After about 10-15 days, the clove seedlings start sprouting.

When the plant is about 9inches tall, transfer it to a pot of 12 inches height where it should be grown for about 6 months.

Again after 6 months, transfer the young plant to a bigger pot to grow for another year.

Finally, you can transplant it outside after about 18-months to 24 months of growing it in a pot.

Syzygium trees start flowering after 6 years of planting when grown in favorable conditions.

To reach the full bearing stage, it will take around 15-20 years.


Insects and Disease:

  1. Seedling wilt


Symptom: Nearly 5-40% of the seeds tend to die if seedling wilting occurs. The leaves get rid of natural shine, turn pale and ultimately wither before defoliating. The root and collar region show decaying symptoms.

Control: Horticultural oils can be used on perennial and woody ornamentals during the summer but avoid spraying on flowers, which can be damaged.


  1. Scales and Mealybugs

Symptom: Leaves stunting, chlorosis, defoliation, and wilting.

Control: Spray the mixture of 70% or less solution of isopropyl (rubbing) alcohol and water.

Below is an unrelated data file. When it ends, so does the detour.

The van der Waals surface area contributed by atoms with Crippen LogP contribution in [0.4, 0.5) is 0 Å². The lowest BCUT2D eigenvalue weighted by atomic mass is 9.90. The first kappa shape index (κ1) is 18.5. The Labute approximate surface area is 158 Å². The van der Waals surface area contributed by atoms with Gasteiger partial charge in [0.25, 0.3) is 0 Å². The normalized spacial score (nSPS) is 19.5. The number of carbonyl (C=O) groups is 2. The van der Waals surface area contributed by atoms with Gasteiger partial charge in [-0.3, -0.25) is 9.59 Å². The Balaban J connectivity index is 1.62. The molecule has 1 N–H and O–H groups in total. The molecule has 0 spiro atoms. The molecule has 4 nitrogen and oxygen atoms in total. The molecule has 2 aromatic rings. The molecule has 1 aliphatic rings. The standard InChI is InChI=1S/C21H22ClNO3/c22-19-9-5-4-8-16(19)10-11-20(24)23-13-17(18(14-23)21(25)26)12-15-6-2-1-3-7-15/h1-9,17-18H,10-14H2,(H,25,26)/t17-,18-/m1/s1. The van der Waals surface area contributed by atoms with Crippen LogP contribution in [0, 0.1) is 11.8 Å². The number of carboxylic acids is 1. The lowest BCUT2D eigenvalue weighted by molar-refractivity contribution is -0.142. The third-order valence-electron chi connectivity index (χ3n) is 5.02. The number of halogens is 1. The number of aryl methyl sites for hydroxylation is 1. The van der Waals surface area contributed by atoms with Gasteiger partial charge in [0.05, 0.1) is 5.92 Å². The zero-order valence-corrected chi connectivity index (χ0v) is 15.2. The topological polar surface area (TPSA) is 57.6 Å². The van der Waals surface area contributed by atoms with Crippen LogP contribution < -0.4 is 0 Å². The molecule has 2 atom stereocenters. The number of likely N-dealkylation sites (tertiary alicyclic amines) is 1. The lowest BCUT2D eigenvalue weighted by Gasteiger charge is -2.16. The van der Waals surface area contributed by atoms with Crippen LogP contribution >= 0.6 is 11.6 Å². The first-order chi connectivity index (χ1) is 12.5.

1. Root rot

Symptom: Browning and softening of roots occur. If the entire root has become mushy, it is already late to save the plant.

Control: Avoid planting in standing water for a long time. Gently wash the diseased roots and remove the brown-colored parts along with the soft parts with scissors. Spray fungicide like Karathene in the infected areas.


  1. Leaf spot

Symptom: The spots are brown and tan and present in the foliage region of the plant. Stunting, chlorosis, defoliation, and wilting occur. At times, concentric rings are present.

Control: Remove high soil aeration and over drainage of water should not be done as well. Do not over-fertilize with nitrogen. Avoid over-wetting the leaves and high humidity. If possible, increase the movement of leaves to avoid standing air film wrapping the leaves.


Uses of Cloves

Buds and seeds of cloves can be used as a spice while cooking or garnishing the food with or without crushing.

Besides, drinking water by soaking two cloves overnight can have immense health benefits.


Health Benefits of Cloves

  • Rich in anti-oxidants.
  • Rich in anti-cancerous chemicals.
  • Good in reduction of osteoporosis.
  • Better as a bactericide.
  • It helps in maintaining blood sugar levels.
  • Reduce the risk of liver diseases.


Side effects of cloves

  • Ingestion of clove oil in large amounts causes a burning sensation and may impact intestinal microflora.
  • Cloves in any form should not be used during pregnancy and breastfeeding.
  • Uncontrolled use of large amounts of cloves may cause breathing problems and lung problems.



I hope you have gained insight into things to be considered while growing cloves in your garden. Feel free to share your thoughts and experience of growing cloves in the comment section below. Happy Gardening!

Yushika Subedi